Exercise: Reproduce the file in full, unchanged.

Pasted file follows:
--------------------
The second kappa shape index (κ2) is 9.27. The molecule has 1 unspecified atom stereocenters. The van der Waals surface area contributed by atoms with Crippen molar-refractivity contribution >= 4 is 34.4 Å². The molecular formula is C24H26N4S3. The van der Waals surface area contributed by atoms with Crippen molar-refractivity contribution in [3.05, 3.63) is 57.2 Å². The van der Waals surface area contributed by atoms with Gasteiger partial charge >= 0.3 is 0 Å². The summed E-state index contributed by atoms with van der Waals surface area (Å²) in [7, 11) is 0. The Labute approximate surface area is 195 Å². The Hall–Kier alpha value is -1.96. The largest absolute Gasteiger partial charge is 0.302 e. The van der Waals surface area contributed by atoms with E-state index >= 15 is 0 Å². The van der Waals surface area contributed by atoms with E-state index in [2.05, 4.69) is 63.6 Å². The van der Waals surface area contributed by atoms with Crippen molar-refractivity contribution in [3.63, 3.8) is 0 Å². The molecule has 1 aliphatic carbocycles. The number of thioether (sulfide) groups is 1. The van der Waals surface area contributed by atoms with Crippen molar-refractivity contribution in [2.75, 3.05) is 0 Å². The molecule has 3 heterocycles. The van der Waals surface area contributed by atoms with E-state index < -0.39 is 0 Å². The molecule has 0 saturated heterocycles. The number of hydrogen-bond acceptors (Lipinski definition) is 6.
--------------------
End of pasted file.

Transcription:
The second kappa shape index (κ2) is 9.27. The molecule has 1 unspecified atom stereocenters. The van der Waals surface area contributed by atoms with Crippen molar-refractivity contribution >= 4 is 34.4 Å². The molecular formula is C24H26N4S3. The van der Waals surface area contributed by atoms with Crippen molar-refractivity contribution in [3.05, 3.63) is 57.2 Å². The van der Waals surface area contributed by atoms with Gasteiger partial charge >= 0.3 is 0 Å². The summed E-state index contributed by atoms with van der Waals surface area (Å²) in [7, 11) is 0. The Labute approximate surface area is 195 Å². The Hall–Kier alpha value is -1.96. The largest absolute Gasteiger partial charge is 0.302 e. The van der Waals surface area contributed by atoms with E-state index >= 15 is 0 Å². The van der Waals surface area contributed by atoms with E-state index in [2.05, 4.69) is 63.6 Å². The van der Waals surface area contributed by atoms with Crippen molar-refractivity contribution in [3.63, 3.8) is 0 Å². The molecule has 1 aliphatic carbocycles. The number of thioether (sulfide) groups is 1. The van der Waals surface area contributed by atoms with Crippen molar-refractivity contribution in [2.75, 3.05) is 0 Å². The molecule has 3 heterocycles. The van der Waals surface area contributed by atoms with E-state index < -0.39 is 0 Å². The molecule has 0 saturated heterocycles. The number of hydrogen-bond acceptors (Lipinski definition) is 6.